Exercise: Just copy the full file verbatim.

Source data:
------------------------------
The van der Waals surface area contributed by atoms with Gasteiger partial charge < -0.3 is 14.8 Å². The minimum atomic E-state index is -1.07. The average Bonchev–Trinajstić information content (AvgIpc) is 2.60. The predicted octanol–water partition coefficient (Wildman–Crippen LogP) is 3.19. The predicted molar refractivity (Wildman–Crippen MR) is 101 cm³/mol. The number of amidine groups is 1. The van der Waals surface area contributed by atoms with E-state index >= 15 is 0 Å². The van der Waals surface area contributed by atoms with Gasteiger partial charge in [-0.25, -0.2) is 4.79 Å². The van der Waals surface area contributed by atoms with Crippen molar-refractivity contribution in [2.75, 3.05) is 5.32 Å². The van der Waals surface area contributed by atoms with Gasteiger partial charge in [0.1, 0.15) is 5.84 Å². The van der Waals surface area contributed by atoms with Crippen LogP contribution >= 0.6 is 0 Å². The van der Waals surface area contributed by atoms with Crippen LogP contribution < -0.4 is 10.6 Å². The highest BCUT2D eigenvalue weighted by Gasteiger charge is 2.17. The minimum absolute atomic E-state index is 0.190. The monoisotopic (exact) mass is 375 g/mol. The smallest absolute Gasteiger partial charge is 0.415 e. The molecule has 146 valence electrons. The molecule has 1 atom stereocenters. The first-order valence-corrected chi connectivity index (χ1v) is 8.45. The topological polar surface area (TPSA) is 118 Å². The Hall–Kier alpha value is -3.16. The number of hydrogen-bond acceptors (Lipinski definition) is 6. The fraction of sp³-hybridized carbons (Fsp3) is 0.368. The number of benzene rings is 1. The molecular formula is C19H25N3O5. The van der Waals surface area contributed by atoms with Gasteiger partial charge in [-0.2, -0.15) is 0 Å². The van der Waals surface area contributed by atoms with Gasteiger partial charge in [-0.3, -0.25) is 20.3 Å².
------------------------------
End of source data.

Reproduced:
The van der Waals surface area contributed by atoms with Gasteiger partial charge < -0.3 is 14.8 Å². The minimum atomic E-state index is -1.07. The average Bonchev–Trinajstić information content (AvgIpc) is 2.60. The predicted octanol–water partition coefficient (Wildman–Crippen LogP) is 3.19. The predicted molar refractivity (Wildman–Crippen MR) is 101 cm³/mol. The number of amidine groups is 1. The van der Waals surface area contributed by atoms with E-state index >= 15 is 0 Å². The van der Waals surface area contributed by atoms with Gasteiger partial charge in [-0.25, -0.2) is 4.79 Å². The van der Waals surface area contributed by atoms with Crippen molar-refractivity contribution in [2.75, 3.05) is 5.32 Å². The van der Waals surface area contributed by atoms with Gasteiger partial charge in [0.1, 0.15) is 5.84 Å². The van der Waals surface area contributed by atoms with Crippen LogP contribution >= 0.6 is 0 Å². The van der Waals surface area contributed by atoms with Crippen LogP contribution < -0.4 is 10.6 Å². The highest BCUT2D eigenvalue weighted by Gasteiger charge is 2.17. The minimum absolute atomic E-state index is 0.190. The monoisotopic (exact) mass is 375 g/mol. The smallest absolute Gasteiger partial charge is 0.415 e. The molecule has 146 valence electrons. The molecule has 1 atom stereocenters. The first-order valence-corrected chi connectivity index (χ1v) is 8.45. The topological polar surface area (TPSA) is 118 Å². The Hall–Kier alpha value is -3.16. The number of hydrogen-bond acceptors (Lipinski definition) is 6. The fraction of sp³-hybridized carbons (Fsp3) is 0.368. The number of benzene rings is 1. The molecular formula is C19H25N3O5. The van der Waals surface area contributed by atoms with Gasteiger partial charge in [-0.2, -0.15) is 0 Å². The van der Waals surface area contributed by atoms with Gasteiger partial charge in [-0.3, -0.25) is 20.3 Å².